A couple of dozen Typhoons alone will not make a difference to Ukraine’s capabilities in fighting Russia. Air Marshal Bagwell said there needed to be 100 to 200 jets so other countries would need to make up the rest, possibly with other models.
Air Marshal Bagwell added: “It’s going to embolden Ukraine… knowing that the West has got your back and is prepared to put in some of its most modern aircraft to defend you, it must be quite morale boosting. If you’re a Russian soldier or airman, you’re now thinking, ‘I’m about to face a really quite fearsome aircraft.’”
He added: “It’s going to change the dynamic.”
The Russian Embassy in London has warned the UK against supplying warplanes.
Britain, it said, would bear responsibility “for another twist of escalation and the ensuing military-political consequences for the European continent and the entire world”.
How effective is the Typhoon?
Air Marshal Bagwell has piloted a Typhoon and called it a “rocket ship”.
“I flew the F-18 for a number of years and I’ve flown the F-16. The Typhoon is a highly capable, highly maneuverable airplane. It goes high, it goes fast, it carries long range weapons, it holds its own. It’s top end.”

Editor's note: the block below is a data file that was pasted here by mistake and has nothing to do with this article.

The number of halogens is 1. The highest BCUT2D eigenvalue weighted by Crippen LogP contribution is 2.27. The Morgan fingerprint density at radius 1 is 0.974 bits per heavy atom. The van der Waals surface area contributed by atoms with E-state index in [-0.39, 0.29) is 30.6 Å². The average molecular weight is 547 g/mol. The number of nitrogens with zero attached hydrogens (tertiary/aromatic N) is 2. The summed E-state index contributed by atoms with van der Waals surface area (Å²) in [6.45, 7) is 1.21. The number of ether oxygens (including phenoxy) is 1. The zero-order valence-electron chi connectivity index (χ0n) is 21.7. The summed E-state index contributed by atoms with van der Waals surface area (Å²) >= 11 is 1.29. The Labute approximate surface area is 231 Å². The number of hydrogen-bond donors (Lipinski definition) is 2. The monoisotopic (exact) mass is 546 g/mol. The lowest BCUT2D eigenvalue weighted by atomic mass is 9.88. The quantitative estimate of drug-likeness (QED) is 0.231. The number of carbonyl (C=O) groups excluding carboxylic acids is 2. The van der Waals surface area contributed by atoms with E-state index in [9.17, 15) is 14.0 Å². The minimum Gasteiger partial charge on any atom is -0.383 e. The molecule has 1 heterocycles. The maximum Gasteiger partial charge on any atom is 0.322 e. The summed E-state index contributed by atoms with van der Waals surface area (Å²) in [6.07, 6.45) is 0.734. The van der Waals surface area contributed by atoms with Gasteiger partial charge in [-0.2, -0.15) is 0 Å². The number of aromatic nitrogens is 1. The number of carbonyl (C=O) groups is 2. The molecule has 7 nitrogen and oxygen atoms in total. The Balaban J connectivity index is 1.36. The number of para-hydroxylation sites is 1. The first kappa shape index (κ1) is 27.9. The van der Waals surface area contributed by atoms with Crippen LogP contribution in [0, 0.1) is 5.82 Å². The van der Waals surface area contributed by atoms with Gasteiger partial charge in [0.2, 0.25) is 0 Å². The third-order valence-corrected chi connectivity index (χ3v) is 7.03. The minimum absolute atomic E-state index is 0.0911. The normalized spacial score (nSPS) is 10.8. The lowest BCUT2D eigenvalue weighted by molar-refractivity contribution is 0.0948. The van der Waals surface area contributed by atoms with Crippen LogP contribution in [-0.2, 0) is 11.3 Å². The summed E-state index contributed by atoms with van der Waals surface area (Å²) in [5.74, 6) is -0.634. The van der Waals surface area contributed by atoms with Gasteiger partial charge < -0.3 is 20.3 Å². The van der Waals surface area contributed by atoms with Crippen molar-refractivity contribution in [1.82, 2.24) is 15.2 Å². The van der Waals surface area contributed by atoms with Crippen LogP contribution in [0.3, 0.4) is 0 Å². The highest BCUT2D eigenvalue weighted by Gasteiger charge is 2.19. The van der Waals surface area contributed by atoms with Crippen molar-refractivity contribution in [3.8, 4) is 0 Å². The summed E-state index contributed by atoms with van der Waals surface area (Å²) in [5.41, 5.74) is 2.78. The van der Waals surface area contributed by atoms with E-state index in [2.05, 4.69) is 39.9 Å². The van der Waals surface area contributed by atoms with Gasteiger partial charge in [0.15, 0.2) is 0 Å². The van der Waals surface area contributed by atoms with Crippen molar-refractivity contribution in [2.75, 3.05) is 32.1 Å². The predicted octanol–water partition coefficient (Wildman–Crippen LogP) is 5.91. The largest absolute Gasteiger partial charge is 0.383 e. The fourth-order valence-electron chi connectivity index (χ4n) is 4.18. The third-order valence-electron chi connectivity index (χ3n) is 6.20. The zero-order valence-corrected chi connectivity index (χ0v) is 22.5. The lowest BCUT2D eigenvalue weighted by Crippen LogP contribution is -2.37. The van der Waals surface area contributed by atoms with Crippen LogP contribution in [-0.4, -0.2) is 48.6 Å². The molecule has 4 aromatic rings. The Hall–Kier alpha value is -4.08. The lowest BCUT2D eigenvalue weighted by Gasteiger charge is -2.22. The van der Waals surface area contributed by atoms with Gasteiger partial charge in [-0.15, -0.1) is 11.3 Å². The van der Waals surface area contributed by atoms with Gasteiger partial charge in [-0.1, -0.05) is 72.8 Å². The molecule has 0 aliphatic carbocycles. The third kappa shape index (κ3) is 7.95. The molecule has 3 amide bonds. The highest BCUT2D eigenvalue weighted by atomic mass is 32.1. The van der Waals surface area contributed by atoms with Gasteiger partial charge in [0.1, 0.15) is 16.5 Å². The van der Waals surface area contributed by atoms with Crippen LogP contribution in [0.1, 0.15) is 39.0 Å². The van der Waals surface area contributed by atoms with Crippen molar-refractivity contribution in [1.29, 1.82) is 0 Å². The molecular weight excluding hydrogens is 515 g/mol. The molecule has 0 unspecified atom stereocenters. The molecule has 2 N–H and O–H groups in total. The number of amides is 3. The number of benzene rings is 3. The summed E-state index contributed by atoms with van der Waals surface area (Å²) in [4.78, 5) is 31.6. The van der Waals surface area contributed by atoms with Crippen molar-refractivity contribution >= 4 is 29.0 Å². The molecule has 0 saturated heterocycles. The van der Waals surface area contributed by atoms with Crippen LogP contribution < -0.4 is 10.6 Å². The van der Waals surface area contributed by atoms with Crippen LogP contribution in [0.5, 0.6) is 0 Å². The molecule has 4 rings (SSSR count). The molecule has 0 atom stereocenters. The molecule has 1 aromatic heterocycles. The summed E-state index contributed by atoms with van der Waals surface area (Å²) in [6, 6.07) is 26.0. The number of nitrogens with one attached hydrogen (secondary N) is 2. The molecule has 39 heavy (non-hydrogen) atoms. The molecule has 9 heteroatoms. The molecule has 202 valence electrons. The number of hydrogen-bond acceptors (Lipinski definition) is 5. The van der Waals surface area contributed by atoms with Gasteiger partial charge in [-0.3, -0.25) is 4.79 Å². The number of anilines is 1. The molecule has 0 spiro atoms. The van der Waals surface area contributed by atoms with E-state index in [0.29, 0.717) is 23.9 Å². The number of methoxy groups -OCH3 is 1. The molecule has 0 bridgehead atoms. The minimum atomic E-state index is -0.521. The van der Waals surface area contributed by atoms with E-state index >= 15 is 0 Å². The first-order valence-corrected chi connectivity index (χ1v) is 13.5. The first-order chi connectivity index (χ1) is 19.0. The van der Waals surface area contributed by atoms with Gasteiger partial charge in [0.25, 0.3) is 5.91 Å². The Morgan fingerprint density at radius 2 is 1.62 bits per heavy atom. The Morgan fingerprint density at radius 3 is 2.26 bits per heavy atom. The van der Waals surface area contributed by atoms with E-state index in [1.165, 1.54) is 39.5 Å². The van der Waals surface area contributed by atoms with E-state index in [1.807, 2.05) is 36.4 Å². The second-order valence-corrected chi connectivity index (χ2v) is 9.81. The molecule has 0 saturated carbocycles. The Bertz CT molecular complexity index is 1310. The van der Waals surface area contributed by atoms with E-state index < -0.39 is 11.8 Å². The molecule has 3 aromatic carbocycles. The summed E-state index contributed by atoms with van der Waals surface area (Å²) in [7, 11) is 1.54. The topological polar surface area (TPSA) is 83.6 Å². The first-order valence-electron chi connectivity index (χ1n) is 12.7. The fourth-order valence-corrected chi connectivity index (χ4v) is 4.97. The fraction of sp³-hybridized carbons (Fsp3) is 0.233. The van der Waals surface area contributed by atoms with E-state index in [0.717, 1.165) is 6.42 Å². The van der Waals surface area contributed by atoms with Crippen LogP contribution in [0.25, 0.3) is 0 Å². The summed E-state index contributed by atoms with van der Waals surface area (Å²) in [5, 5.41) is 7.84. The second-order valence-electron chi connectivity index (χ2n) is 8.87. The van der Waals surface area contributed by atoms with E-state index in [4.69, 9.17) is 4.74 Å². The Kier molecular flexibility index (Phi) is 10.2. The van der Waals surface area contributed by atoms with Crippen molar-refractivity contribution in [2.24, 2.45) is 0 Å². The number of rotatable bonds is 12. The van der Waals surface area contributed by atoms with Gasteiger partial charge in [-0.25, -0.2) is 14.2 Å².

However, given the UK cannot donate them in large quantities, Mr Bagwell believes sending the F-16 Fighting Falcons to Ukraine would be a better idea. Around 4,600 models are spread out across 25 countries, with more than 3,000 in an operational state.
Mr Bagwell said: “I would say the Typhoon probably edges it [over the F-16] in a one-to-one fight, the Typhoon is a little bit better but not by much. The F-16 has an advantage, it’s smaller, it’s only got one engine so it [requires] less maintenance, it’s relatively simple to operate and multiple countries could gift it.”
The US has ruled out sending F-16s to Ukraine.